Working with the Media
Helpful Hints for Spokespersons

Updated: 6.1.06

Preparing for the Interview

Develop three to five messages or "talking points." These are the main ideas you want to emphasize and repeat during your interview and should be based on the Sample Talking Points. Weave these points into all of your answers. Anticipate what questions may be asked and be prepared with answers. If you are successful at 'staying on message," you can help shape the news coverage.
Learn more about the interview. Ask what the reporter is looking for. What is the goal of the story? Will this be live or on tape? If it is a radio interview, will listeners be calling in to ask questions? Or, if it is a TV talk show interview, will there be other guests or panelists?
Understand the reporter's timeline. Find out when the reporter must complete the story and plan your interview accordingly. You should plan to accommodate the reporter's deadline so they will not feel rushed and your interview will go more smoothly.
Wear the right clothing. Dress conservatively. Never go more casual than business casual, unless this is a story with an "outdoor" focus. You'll never be overdressed wearing a suit.
Relax and focus. Breathing exercises will go a long way toward helping you feel calm. Get to your location early (10-15 minutes) and spend time practicing your core message points.

During the Interview

Avoid jargon or technical language. Avoid "insider's" terms or jargon that may be unfamiliar to the general public. Try to simplify your explanations and use analogies to help explain difficult concepts.
Maintain eye contact. Eye contact will hold a reporter's attention and will make you look confident.
Be enthusiastic. You have a great issue to talk about. Now, it is time to convey your compelling story to readers, viewers and listeners. Smile when it is appropriate.
Keep your answers succinct. Do not feel compelled to keep talking. When you have covered your message point, stop talking.
Stay away from filling awkward silences. You shouldn't feel nervous when no one is talking. Wait for the reporter to ask you the next question. Remember the rule: if you have covered your message point, stop talking.
Control the interview. You can steer the content of your interview. Remember your core message points and gently shift back to them in all of your answers. Be familiar with the Frequently Asked Questions. If a reporter asks a question you cannot or will not answer, you might say, "I can't address that issue, but I can tell you..." or "That is interesting, the issue here is " If the reporter's question is vague, do not be afraid to ask for some clarification.
Remember NOTHING is "off-the-record." If you do not want it printed or broadcast, do not say it. Assume from the moment you pick up the phone or walk into an interview that everything you say can and WILL be quoted.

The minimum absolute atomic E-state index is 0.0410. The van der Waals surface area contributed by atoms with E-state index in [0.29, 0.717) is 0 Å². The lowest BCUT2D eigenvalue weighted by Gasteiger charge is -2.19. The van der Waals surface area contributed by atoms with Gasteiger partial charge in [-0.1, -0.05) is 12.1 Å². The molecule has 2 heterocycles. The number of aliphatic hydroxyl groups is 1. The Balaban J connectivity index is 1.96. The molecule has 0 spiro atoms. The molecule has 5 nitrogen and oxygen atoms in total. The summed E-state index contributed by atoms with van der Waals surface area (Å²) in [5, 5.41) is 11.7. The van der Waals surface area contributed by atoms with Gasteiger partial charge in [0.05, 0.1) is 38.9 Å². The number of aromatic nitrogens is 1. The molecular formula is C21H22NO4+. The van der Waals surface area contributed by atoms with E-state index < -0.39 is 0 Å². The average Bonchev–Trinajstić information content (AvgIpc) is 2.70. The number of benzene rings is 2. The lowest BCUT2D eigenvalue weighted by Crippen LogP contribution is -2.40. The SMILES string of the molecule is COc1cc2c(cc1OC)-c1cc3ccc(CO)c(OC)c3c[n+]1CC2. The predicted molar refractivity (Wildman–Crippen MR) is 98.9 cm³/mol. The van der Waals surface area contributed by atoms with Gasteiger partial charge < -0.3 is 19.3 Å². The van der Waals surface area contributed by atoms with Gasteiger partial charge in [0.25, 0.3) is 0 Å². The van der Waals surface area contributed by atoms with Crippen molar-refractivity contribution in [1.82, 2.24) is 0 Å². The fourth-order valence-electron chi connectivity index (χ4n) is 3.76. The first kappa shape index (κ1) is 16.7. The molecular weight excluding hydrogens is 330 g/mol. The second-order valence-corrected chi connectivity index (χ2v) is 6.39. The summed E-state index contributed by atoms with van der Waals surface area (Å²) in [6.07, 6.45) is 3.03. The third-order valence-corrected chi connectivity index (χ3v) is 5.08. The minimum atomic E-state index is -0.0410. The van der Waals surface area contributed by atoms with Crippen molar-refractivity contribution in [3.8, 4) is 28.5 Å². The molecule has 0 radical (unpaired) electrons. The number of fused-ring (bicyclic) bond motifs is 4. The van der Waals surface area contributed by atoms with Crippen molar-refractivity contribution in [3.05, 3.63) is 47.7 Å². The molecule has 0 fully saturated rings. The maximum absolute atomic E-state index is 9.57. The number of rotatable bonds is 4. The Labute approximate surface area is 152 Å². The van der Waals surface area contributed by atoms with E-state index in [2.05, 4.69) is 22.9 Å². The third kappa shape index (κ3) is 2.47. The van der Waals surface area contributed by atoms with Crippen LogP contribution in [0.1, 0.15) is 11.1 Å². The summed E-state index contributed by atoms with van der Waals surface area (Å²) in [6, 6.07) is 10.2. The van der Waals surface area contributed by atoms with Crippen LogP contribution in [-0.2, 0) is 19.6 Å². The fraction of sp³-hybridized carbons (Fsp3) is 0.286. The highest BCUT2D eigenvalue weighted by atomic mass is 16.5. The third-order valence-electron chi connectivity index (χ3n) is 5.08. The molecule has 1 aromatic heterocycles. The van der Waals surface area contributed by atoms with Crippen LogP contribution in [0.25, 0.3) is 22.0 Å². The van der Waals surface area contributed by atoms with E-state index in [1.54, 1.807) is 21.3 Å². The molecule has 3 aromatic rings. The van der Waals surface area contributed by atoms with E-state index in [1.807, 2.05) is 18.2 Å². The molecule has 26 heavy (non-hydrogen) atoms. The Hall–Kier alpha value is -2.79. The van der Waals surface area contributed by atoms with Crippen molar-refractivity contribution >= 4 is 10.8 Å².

Never say "No comment." It makes you look guilty and untrustworthy. If you cannot comment on a point, emphasize what you CAN say and return to your message points.
Do not repeat negative words or inaccurate facts included in a reporter's question. Simply correct the inaccuracies and shift to an appropriate message point.

Special Tips for Radio and Television Broadcast Interviews

Use a conversational tone. Avoid reading from your notes. This technique will go a long way toward keeping you relaxed and building a rapport between you and the reporter.
Use your voice. Remember to change your tone to emphasize your message points. By using inflection, you can make the key ideas stand out.
Keep your answers brief. The average broadcast sound bite is 10-15 seconds. Stick to your message points and then stop talking.
Do not be afraid to start your response over again. If the interview is taped, your answer can be edited. This, however, is not the case with a live interview. If you must, correct yourself and move on.

Television Interviews

Wear the right clothes. Women should avoid wearing elaborate jewelry, neon-bright colors, white or clothing with repeating patterns. Men should not wear white or striped shirts or neon-bright colored ties.
Sit or stand naturally. If you are sitting at a desk, keep your arms on the tabletop and do not tap your hands. If you are standing face to face with the reporter, keep your feet about shoulder-width apart and your hands at your side. If you are seated, do not swivel in the chair or sway.
Never look directly at the camera. Keep eye contact with the reporter. Looking away or averting your eyes connotes that you are uncomfortable or untrustworthy. There is no need to talk down to the microphone; it will pick up your voice.
Be careful about nodding your head. It implies that you agree with what a reporter may be saying. Also, refrain from waving your arms during an interview. The camera angle is probably not wide enough to capture your movements.
Remain upbeat. Smiling when it is appropriate makes you more attractive on camera, even during a stressful interview. Stay focused and positive.
Consider wearing make-up or powder on your face. The bright lights of television will make you look paler than you are normally. If you are offered powder, take advantage of it. Avoid looking shiny on television.